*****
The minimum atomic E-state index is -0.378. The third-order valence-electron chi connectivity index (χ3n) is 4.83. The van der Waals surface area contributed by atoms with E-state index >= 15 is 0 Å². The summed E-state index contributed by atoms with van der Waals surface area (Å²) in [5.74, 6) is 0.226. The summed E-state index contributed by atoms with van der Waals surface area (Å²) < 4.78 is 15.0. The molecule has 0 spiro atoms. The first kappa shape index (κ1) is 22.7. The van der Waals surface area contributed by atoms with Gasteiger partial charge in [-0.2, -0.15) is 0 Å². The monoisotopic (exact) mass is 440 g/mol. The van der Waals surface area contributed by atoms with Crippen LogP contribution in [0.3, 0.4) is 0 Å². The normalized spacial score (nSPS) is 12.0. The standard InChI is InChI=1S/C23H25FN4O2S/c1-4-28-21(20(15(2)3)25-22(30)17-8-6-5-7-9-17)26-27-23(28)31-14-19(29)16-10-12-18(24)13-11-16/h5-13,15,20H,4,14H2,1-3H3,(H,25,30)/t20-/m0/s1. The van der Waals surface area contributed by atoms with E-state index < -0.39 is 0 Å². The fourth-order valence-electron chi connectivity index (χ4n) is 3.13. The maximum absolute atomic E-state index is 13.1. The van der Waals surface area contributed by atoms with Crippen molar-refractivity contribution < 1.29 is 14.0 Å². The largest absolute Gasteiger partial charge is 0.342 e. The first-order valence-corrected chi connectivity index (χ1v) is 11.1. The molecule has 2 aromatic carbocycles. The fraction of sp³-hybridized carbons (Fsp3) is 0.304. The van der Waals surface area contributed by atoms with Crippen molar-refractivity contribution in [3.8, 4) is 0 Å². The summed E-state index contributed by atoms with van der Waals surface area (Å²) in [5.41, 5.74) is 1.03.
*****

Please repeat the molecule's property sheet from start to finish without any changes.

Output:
The minimum atomic E-state index is -0.378. The third-order valence-electron chi connectivity index (χ3n) is 4.83. The van der Waals surface area contributed by atoms with E-state index >= 15 is 0 Å². The summed E-state index contributed by atoms with van der Waals surface area (Å²) in [5.74, 6) is 0.226. The summed E-state index contributed by atoms with van der Waals surface area (Å²) < 4.78 is 15.0. The molecule has 0 spiro atoms. The first kappa shape index (κ1) is 22.7. The van der Waals surface area contributed by atoms with Gasteiger partial charge in [-0.2, -0.15) is 0 Å². The monoisotopic (exact) mass is 440 g/mol. The van der Waals surface area contributed by atoms with Crippen LogP contribution in [0.3, 0.4) is 0 Å². The normalized spacial score (nSPS) is 12.0. The standard InChI is InChI=1S/C23H25FN4O2S/c1-4-28-21(20(15(2)3)25-22(30)17-8-6-5-7-9-17)26-27-23(28)31-14-19(29)16-10-12-18(24)13-11-16/h5-13,15,20H,4,14H2,1-3H3,(H,25,30)/t20-/m0/s1. The van der Waals surface area contributed by atoms with E-state index < -0.39 is 0 Å². The fourth-order valence-electron chi connectivity index (χ4n) is 3.13. The maximum absolute atomic E-state index is 13.1. The van der Waals surface area contributed by atoms with Crippen molar-refractivity contribution < 1.29 is 14.0 Å². The largest absolute Gasteiger partial charge is 0.342 e. The first-order valence-corrected chi connectivity index (χ1v) is 11.1. The molecule has 2 aromatic carbocycles. The fraction of sp³-hybridized carbons (Fsp3) is 0.304. The van der Waals surface area contributed by atoms with Crippen molar-refractivity contribution in [3.8, 4) is 0 Å². The summed E-state index contributed by atoms with van der Waals surface area (Å²) in [5.41, 5.74) is 1.03.